• 12
    Here Comes the Grump

    Here Comes the Grump

    Follow
    NBC (ended 1971)
    Here comes the Grump is a modern fairy tale, that begins with a curse over the Princess Dawn's kingdom. For break it, she needs to find the Crystal Key (hidden in the Cave of the Whispering Orchids). For help her, join forces with Terry Dexter (a boy from the earth) and Blip (his psychedelic dog). In the way, Grump (an unhappy Dwarf) and his allergic dragon, try to make them fall. All in surreal animated stories.moreless
  • 13
    The Feathered Serpent

    The Feathered Serpent

    Follow
    Patrick Troughton (Doctor Who, The Omen) is a scheming, fanatical Aztec priest in this classic British cult TV favorite. As high priest Nasca, a servant of the bloodthirsty god Teshcata, he's determined to topple the peace-loving emperor Kukulkhan and prevent a marriage that will unite two kingdoms under the benevolent god Quala, the ""Feathered Serpent."" Tozo, a brave servant boy, plays a key role as the adventure unfolds and Nasca's plots become more nefarious and deadly.moreless
  • 14
    Godzilla: The Original Animated Series

    Godzilla: The Original Animated Series

    Follow
    NBC
    Godzilla: The Original Animated Series is a spin-off series featuring Godzilla as an ally to a team of scientists on a sea vessel, the Calico. The team consists of Captain Carl Majors (voiced by Jeff David), the team leader, Dr. Darien (voiced by Brenda Thompson); a female scientist; Brock (voiced by Hilly Hicks), Dr. Darien's assistant and Carl's first mate; and Pete (voiced Al Eisenman), Dr. Darien's nephew. Another addition to the crew is Godzooky (voiced by Don Messick), Godzilla's nephew, who brings a humorous and lighthearted touch to the show. Though Godzooky is unable to belch fire and is smaller than Godzilla, he is able to fly. Each episode, the team is investigating some strange scientific phenomenon due to some unnatural occurence. Whenever the scientific expedition encounters serious trouble, the team calls in Godzilla (voiced by Ted Cassidy) via a special communicator, or if unavailable, Godzooky's howl. Unlike the original, Godzilla's breath is changed to a fire blast instead a devastating atomic blast. However, he can also shoot laser beams from his eyes. The team uses and briefly explains a scientific principle or instrument each episode, thus having some educational value for the intended audience.moreless
  • 15
    The Secrets of Isis

    The Secrets of Isis

    Follow
    CBS
    The Secret of Isis is the 1970's live action CBS series that followed the adventures of high school science teacher Andrea Thomas (JoAnna Cameron) who became a super hero. While on an archaeological dig in Egypt, Andrea stumbled upon an ancient amulet that belonged to the Egyptian Queen Hatshepsut. She finds out that the amulet gives the powers of Isis to whomever wears it, transforming the science teacher into the goddess Isis whenever she recited "O Mighty Isis!" Now she has the superhuman abilities of great strength, moving objects, and flying and running at super speed. Using rhyming chants to summon her powers, Isis goes on the hunt to stop criminals, help those in danger, and right the wrongs of the world. She often would have to save high school students who got themselves into dangerous situations. Join the Mighty Isis as she champions truth and justice, while using her ancient powers to fight for what is right.moreless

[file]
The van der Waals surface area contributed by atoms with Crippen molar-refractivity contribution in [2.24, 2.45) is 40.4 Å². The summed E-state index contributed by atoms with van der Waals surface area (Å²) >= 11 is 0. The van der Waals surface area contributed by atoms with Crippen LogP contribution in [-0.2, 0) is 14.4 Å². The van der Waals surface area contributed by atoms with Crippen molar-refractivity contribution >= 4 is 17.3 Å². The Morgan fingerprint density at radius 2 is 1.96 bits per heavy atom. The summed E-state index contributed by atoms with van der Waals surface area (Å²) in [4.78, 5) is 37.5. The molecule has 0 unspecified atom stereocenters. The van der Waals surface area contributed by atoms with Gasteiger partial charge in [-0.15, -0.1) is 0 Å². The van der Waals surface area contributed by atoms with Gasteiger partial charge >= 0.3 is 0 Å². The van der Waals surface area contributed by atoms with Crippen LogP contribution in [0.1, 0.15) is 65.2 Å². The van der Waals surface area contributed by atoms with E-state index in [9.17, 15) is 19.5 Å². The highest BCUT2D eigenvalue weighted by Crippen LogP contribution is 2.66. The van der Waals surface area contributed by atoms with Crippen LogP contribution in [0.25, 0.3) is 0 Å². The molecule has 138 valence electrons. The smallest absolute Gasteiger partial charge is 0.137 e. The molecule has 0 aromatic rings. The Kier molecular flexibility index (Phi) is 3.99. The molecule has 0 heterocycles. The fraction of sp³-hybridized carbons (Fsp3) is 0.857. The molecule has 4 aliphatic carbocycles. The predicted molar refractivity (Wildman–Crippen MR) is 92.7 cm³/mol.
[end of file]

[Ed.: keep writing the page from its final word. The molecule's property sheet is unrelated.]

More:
• 16
    Schoolhouse Rock: Earth

    Schoolhouse Rock: Earth

    Follow
    Disney Channel
    Schoolhouse Rock! is an American series of animated musical educational short films that aired during the Saturday morning children's programming on the U.S. television network ABC. The topics covered included grammar, science, economics, history, mathematics, and civics. The series produced original episodes between 1973 and 1986 (with 37 episodes created between 1973 and 1980, and four created as the "Computer Rock" segment between 1983 and 1984), with a return in 1993 and new episodes airing at least once a year between then and 1996, when production of the series for ABC was halted. Episodes continued to air for an additional five years after that, finally coming to an end after a 26-year run cancellation in 1999 by ABC. This television program was often rated TV-G in the United States.moreless
  • 17
    Scooby-Doo and Scrappy-Doo

    Scooby-Doo and Scrappy-Doo

    Follow
    ABC
    Scooby-Doo and Scrappy-Doo is the 1979 update of the classic Scooby-Doo character. This was the fourth Scooby-Doo cartoon to date and introduced the world to Scrappy-Doo, Scooby's puppy nephew. Despite being related, Scrappy-Doo was not much like his uncle, Scooby. Situations that would normally cause Scooby-Doo to react in frozen terror would result in Scrappy-Doo putting up his paws and shouting "Lemme at 'em! I'll splat 'em!". Due to his small size and hot temper, Scrappy-Doo would often be in physical danger, forcing Scooby-Doo and Shaggy to reluctantly save him. Scooby, Scrappy, and the rest of Mystery, Inc. were still out solving mysteries. In this series they encounter some truly out-of-this-world characters including the UFO Weirdo, Aztec Acapulco Sea Creature, Sky Skeleton, Devil Bear, and Snake Demon of Haiti. Scooby-Doo and Scrappy-Doo ran for one exciting season in 1979 and had Scooby-Doo fans young and old talking about "Puppy Power!"moreless
  • 8:00 pm
    Masters of Illusion Jaws of Death
    NEW
    CW
  • 9:00 pm
    Dateline NBC Bad Blood
    NEW
    NBC
  •  
    What Would You Do?
    NEW
    ABC
  • 10:00 pm
    20/20
    NEW
    ABC